Gagnon’s eighty-eight-year-old mother, Simone Boulianne clearly remembers those days not so long ago when making a living off the land and sea was necessary to keep the family of 13 children in food and clothing. “I would often see the Belugas on our beach. It was not a major part of our survival but just a part of it,” she explained while having a coffee on a crisp, line-covered table at her daughter and son-in-laws Auberge Rosepierre. “Sometimes the whales were trapped in a weir and driven ashore to be killed. Minke whales were also taken when the opportunity arose. My brothers would leave from Cap Désir, just below where our family home was, and bring the whales back up upon the beach to be cut up and the blubber boiled down to oil, but I never partook in any of this activity, it was a job for the men. On the beach we had the two large stone furnaces and giant cauldrons set up in them. All the local whale hunters would gather at our house after the hunt to have a party and talk about the hunt. It was of no great interest to me, it was an acceptable thing to see back then.” These same furnaces were covered over with sand 8 years ago by archaeologists, who want to preserve them for further studying.
She described how when a whale was captured and processed, the oil from the blubber would be brought to the tanneries in Malbaie to be used for treating the leather hides they processed there. “The oil and tails were brought to Malbaie where we would receive a $15 dollar bounty that the government had for any beluga that was caught. It was a lot of money back then. The whale’s skin would be saved for making shoes and boots which I and the children wore. We also used the whale oil to cook, and for frying donuts, and for coating the horses hooves to keep them in good shape from splitting and cracking. It had many uses.”
Sixty-eight-year-old Begeronnes resident, Levis Ross is another former hunter and a whale watching pioneer. A general entrepreneur and former seal hunter and fisherman, he got into leading the first whale watching tours in the region from his small wooden boat, as a sideline. “I was fishing cod and watching the whales that came up around the boat, during the nicer months. I would bring out some of my family members to see the whales, to enjoy them as I did. It was Diane who first started watching whales from land and me that started it from boats.”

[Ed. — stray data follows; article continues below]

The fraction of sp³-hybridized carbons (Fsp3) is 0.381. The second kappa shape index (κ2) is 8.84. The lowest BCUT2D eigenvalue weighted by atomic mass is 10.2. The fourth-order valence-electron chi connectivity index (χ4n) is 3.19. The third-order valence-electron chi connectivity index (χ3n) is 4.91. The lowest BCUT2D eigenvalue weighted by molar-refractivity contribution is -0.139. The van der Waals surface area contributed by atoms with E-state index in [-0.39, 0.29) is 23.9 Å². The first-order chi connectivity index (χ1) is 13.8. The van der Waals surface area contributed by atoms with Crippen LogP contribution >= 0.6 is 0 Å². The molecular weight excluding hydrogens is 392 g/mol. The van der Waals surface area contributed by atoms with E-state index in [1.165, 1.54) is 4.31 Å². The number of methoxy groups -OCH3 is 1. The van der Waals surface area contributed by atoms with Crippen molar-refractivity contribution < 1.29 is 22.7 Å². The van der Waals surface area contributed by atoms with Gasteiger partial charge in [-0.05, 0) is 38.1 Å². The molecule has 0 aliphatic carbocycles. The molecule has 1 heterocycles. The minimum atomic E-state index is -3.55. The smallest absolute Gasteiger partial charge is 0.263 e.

Ross described the attitude towards whales at that time. “People were harassing the belugas with harpoons and shooting at them with rifles, taking pot shots at them, just for fun! It was a different attitude back then, there was no concern for harming them and it didn’t matter what species of whale were shot or harpooned. A whale was a whale.”
He explained how he first started bringing tourists (mostly campers who visited during the summer months from Montreal and Quebec City) out to see the whales. “It was from Bergeronnes in 1972 that I first started bringing out tourists. Then in 1973 I moved the business to Tadoussac. At the start I was charging $10 per person to go out in my boat to see the whales. In my first year, I took out 280 paying customers, who mainly wanted to see the blue whales. It was a nice chunk of money, but just to be clear, I was doing this more because I loved the whales and loved showing them off to the tourists. I was truly fascinated by the whales.”
By 1992 he had purchased a 65-footer that could take out 95 people at a time. Not long after, he sold the boat to a new whale watching business just starting in Escoumin, called Essipit (now one of the larger whale watch and outfitting, tourism providers) and decided to buy two Zodiac style boats. At this point he moved his business to Escoumins.
“In 2004 I retired from the whale watching business and sold the business to Croisières Charlevoix.”